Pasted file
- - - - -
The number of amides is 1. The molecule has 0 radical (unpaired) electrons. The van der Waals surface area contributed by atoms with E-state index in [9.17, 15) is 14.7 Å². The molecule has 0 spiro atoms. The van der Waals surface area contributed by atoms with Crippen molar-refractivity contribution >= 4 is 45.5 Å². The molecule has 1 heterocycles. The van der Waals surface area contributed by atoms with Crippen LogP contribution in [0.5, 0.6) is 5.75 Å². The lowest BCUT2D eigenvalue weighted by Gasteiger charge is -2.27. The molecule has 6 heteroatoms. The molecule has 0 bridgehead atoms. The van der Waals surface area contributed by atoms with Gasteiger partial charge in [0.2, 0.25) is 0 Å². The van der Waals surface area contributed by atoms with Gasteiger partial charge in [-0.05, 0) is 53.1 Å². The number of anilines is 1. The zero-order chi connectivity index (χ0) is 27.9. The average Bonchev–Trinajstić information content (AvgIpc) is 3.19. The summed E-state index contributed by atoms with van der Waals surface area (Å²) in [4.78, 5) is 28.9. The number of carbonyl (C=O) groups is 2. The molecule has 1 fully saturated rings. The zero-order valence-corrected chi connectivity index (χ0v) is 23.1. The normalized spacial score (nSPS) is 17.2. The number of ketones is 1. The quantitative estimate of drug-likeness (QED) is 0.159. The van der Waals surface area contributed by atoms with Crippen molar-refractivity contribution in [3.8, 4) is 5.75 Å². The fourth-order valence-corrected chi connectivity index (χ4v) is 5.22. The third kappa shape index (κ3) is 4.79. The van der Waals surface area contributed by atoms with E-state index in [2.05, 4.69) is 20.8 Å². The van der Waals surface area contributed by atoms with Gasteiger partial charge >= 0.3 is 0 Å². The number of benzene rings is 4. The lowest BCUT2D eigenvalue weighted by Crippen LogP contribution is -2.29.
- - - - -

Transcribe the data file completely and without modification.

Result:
The number of amides is 1. The molecule has 0 radical (unpaired) electrons. The van der Waals surface area contributed by atoms with E-state index in [9.17, 15) is 14.7 Å². The molecule has 0 spiro atoms. The van der Waals surface area contributed by atoms with Crippen molar-refractivity contribution >= 4 is 45.5 Å². The molecule has 1 heterocycles. The van der Waals surface area contributed by atoms with Crippen LogP contribution in [0.5, 0.6) is 5.75 Å². The lowest BCUT2D eigenvalue weighted by Gasteiger charge is -2.27. The molecule has 6 heteroatoms. The molecule has 0 bridgehead atoms. The van der Waals surface area contributed by atoms with Gasteiger partial charge in [0.2, 0.25) is 0 Å². The van der Waals surface area contributed by atoms with Gasteiger partial charge in [-0.05, 0) is 53.1 Å². The number of anilines is 1. The zero-order chi connectivity index (χ0) is 27.9. The average Bonchev–Trinajstić information content (AvgIpc) is 3.19. The summed E-state index contributed by atoms with van der Waals surface area (Å²) in [4.78, 5) is 28.9. The number of carbonyl (C=O) groups is 2. The molecule has 1 fully saturated rings. The zero-order valence-corrected chi connectivity index (χ0v) is 23.1. The normalized spacial score (nSPS) is 17.2. The number of ketones is 1. The quantitative estimate of drug-likeness (QED) is 0.159. The van der Waals surface area contributed by atoms with Crippen molar-refractivity contribution in [3.8, 4) is 5.75 Å². The fourth-order valence-corrected chi connectivity index (χ4v) is 5.22. The third kappa shape index (κ3) is 4.79. The van der Waals surface area contributed by atoms with E-state index in [2.05, 4.69) is 20.8 Å². The van der Waals surface area contributed by atoms with Gasteiger partial charge >= 0.3 is 0 Å². The number of benzene rings is 4. The lowest BCUT2D eigenvalue weighted by Crippen LogP contribution is -2.29.